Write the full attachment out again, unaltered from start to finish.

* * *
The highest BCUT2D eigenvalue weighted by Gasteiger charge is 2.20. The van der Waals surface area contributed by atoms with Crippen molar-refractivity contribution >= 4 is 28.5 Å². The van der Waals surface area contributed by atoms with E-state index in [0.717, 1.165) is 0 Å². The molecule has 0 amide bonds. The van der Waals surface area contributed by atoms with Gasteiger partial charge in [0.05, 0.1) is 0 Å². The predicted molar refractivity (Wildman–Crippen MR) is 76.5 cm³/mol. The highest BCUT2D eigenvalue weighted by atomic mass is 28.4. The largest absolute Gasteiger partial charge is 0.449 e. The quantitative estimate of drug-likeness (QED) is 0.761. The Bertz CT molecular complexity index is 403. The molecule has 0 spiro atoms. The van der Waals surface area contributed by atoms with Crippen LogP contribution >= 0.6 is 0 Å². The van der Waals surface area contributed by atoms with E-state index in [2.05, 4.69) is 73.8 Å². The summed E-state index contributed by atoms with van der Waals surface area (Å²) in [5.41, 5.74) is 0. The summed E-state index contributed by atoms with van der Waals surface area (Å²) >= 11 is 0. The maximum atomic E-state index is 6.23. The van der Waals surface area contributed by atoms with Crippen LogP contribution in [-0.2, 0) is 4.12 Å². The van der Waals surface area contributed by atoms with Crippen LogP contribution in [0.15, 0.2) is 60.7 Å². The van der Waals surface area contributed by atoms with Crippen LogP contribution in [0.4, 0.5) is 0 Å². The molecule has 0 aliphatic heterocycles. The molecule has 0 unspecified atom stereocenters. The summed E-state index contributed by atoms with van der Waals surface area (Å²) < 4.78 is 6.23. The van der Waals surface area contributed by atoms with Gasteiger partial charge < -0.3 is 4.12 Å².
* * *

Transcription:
The highest BCUT2D eigenvalue weighted by Gasteiger charge is 2.20. The van der Waals surface area contributed by atoms with Crippen molar-refractivity contribution >= 4 is 28.5 Å². The van der Waals surface area contributed by atoms with E-state index in [0.717, 1.165) is 0 Å². The molecule has 0 amide bonds. The van der Waals surface area contributed by atoms with Gasteiger partial charge in [0.05, 0.1) is 0 Å². The predicted molar refractivity (Wildman–Crippen MR) is 76.5 cm³/mol. The highest BCUT2D eigenvalue weighted by atomic mass is 28.4. The largest absolute Gasteiger partial charge is 0.449 e. The quantitative estimate of drug-likeness (QED) is 0.761. The Bertz CT molecular complexity index is 403. The molecule has 0 spiro atoms. The van der Waals surface area contributed by atoms with Crippen LogP contribution >= 0.6 is 0 Å². The van der Waals surface area contributed by atoms with E-state index in [2.05, 4.69) is 73.8 Å². The summed E-state index contributed by atoms with van der Waals surface area (Å²) in [5.41, 5.74) is 0. The summed E-state index contributed by atoms with van der Waals surface area (Å²) >= 11 is 0. The maximum atomic E-state index is 6.23. The van der Waals surface area contributed by atoms with Crippen LogP contribution in [-0.2, 0) is 4.12 Å². The van der Waals surface area contributed by atoms with Crippen LogP contribution in [0.15, 0.2) is 60.7 Å². The van der Waals surface area contributed by atoms with Crippen LogP contribution in [0.4, 0.5) is 0 Å². The molecule has 0 aliphatic heterocycles. The molecule has 0 unspecified atom stereocenters. The summed E-state index contributed by atoms with van der Waals surface area (Å²) < 4.78 is 6.23. The van der Waals surface area contributed by atoms with Gasteiger partial charge < -0.3 is 4.12 Å².